3. The route of the barrier has been subject to frequent rulings by the Israeli Supreme Court to mitigate the hardship it poses to Palestinians. The people who built the Berlin Wall didn’t give a crap about the hardships it imposed.
4. The security barrier has greatly decreased terror attacks in Israel, allowing Israel’s Jews and Arabs to live with greater security and prosperity, and reducing the Israeli army’s need for actions against Palestinians. The barrier has saved lives on both sides of the conflict. The Berlin Wall led directly to the death of some 200 people who tried to escape.
5. Many Palestinians have come to appreciate the security of the barrier. East Berliners were never big fans of the Wall. From Wikipedia:
In June 2004, The Washington Times reported that the reduced Israeli military incursions in Jenin have prompted efforts to rebuild damaged streets and buildings and a gradual return to a semblance of normality, and in a letter dated October 25, 2004, from the Israeli mission to Kofi Annan, Israel’s government pointed out that a number of restrictions east of the barrier have been lifted as a result of it, including a reduction in checkpoints from 71 to 47 and roadblocks from 197 to 111. The Jerusalem Post reports that, for some Palestinians who are Israeli citizens living in the Israeli Arab town of Umm el-Fahm (population 42,000) near Jenin, the barrier has “significantly improved their lives” because, on one hand, it prevents would-be thieves or terrorists from coming to their town and, on the other hand, has increased the flow of customers from other parts of Israel who would normally have patronised Palestinian business in the West Bank, resulting in an economic boom. The report states that the downsides are that the barrier has divided families in half and “damaged Israeli Arabs’ solidarity with the Palestinians living on the other side of the Green Line”.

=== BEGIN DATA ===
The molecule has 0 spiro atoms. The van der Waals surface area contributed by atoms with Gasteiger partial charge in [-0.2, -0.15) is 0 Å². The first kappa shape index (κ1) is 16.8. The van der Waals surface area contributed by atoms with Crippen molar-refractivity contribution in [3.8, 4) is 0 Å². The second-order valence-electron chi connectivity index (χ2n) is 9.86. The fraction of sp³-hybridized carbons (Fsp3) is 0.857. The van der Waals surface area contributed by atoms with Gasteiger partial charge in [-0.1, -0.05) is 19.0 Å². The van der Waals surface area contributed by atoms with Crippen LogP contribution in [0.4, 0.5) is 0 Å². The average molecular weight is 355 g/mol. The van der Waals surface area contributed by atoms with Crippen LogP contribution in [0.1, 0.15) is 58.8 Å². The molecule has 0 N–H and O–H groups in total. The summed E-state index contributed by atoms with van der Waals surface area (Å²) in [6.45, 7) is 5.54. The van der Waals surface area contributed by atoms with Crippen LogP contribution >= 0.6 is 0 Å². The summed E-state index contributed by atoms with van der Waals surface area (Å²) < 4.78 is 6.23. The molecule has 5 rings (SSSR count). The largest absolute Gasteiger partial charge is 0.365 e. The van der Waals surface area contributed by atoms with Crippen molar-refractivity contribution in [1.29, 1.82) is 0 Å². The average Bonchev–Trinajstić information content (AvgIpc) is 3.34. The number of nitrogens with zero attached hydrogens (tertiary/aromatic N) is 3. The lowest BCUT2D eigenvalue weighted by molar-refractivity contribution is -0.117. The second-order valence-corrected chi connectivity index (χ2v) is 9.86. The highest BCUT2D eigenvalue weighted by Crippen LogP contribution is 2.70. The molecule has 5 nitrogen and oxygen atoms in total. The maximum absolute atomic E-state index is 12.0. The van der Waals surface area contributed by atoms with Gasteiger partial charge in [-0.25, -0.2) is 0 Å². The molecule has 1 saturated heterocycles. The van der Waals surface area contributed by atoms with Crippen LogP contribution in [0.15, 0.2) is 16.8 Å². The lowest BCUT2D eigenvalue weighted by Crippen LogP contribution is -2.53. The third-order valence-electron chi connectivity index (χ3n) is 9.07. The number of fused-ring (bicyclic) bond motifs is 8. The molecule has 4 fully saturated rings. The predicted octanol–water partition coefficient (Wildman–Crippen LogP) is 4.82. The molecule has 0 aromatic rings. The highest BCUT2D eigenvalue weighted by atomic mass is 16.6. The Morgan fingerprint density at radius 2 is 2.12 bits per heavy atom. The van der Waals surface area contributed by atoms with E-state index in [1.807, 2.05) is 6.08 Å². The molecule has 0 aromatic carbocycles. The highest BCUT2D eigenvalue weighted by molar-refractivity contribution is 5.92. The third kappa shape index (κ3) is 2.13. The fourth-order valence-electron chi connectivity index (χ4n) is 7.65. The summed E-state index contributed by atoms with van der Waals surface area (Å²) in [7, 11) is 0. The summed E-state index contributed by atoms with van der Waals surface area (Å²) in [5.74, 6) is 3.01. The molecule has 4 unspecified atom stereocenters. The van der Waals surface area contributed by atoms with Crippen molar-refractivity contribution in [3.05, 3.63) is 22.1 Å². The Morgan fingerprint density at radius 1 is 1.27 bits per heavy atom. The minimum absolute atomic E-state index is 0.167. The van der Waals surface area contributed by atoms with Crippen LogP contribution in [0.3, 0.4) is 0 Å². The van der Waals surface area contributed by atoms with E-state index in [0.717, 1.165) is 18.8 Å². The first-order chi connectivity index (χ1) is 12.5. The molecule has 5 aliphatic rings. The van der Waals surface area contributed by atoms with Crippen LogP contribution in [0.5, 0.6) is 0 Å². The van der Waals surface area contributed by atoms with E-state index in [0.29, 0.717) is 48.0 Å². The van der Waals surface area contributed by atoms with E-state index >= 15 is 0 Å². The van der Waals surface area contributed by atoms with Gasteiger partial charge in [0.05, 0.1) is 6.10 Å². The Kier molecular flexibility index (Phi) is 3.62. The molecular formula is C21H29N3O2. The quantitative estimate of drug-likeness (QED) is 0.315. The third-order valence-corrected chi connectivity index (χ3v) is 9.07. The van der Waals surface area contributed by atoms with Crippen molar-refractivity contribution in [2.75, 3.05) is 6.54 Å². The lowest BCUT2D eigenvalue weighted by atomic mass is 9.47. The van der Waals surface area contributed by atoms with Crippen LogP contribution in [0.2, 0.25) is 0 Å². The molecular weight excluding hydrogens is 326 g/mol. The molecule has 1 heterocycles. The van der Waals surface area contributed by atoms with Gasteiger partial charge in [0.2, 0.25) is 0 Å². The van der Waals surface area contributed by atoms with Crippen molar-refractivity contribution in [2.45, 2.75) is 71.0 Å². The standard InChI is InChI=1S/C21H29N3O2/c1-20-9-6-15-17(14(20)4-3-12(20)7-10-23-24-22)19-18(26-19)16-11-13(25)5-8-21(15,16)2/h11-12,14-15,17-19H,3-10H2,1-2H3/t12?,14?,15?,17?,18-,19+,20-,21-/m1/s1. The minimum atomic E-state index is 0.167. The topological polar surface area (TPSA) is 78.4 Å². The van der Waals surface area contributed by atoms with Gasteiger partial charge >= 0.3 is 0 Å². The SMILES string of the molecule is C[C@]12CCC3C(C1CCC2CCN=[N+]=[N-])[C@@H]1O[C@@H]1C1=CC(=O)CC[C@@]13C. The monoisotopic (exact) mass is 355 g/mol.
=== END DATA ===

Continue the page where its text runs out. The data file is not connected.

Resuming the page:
A UN report released in August 2005 observed that the existence of the barrier “replaced the need for closures: movement within the northern West Bank, for example, is less restrictive where the Barrier has been constructed. Physical obstacles have also been removed in Ramallah and Jerusalem governorates where the Barrier is under construction.” The report notes that more freedom of movement in rural areas may ease Palestinian access to hospitals and schools, but also notes that restrictions on movement between urban population centers have not significantly changed.
6.Israelis would prefer NOT to have the barrier. The Soviets loved their Wall.
Israelis would prefer safe, free travel between Israel and the West Bank in both directions. They recognize the tremendous hardships it places on the Palestinians. They understand it can be used by the political echelons for land appropriations. They understand the cost Palestinians pay in health and economic development by being behind the barrier. But they also know a wall can be talken down when a political settlement agreeable to both sides is in place. “Walls can be torn down and land and rights can be restored,” one Israeli diplomat told me. “But you can’t replace lives lost to terror.”
7. The Berlin Wall stood for 28 years. The Israeli occupation of the West Bank is in its 41st year. Okay, you got me there.
8. Israel on the 1967 border side of the Separation Barrier is a free society, where dissent thrives, and artists like Fairey can say what they want. East Berlin was a totalitarian police state.
Israel isn’t perfect, but Tel Aviv is more like Berlin than any other city I can think of. If you had to be a gay Arab male anywhere in the Middle East, you’d want to be in Tel Aviv. As for the other side of the fence, as Thomas Friedman has reported, under the leadership of Mahmous Abbas and Salam Fayyed, Palestinians are on a path toward economic development and cooperation with Israel that will speed them toward a stable and economically viable state—as long as they can control their radicals.
9. Israel’s Right originally opposed the Separation Barrier. The Soviet hardliners loved the Berlin Wall.
Israel’s rightists saw it as a de facto cutting up of the Land of Israel, which they believe they must take over. The Left saw the barrier as a way to signify that Israel must not control territory that should be part of a Palestinian state.
10. In a future Palestinian State, Palestinians could live free, secure and economically viable lives, even with the Separation Barrier in place. East Berliners could never be free behind their wall.
The majority of Israelis do not want to control the territories or annex them. There has long been support in Israel for a two state solution with a trustworthy Palestinian partner. Yes not every Israeli government has pursued negotiations in good faith, but the Palestinians, under Yasser Arafat and under Hamas, have given Israel little reason to be trusting. If Abbas and Fayyed can enter negotiations with no preconditions and bring their countrymen along, they will find the Israeli people will be the first to take their hammers to that barrier.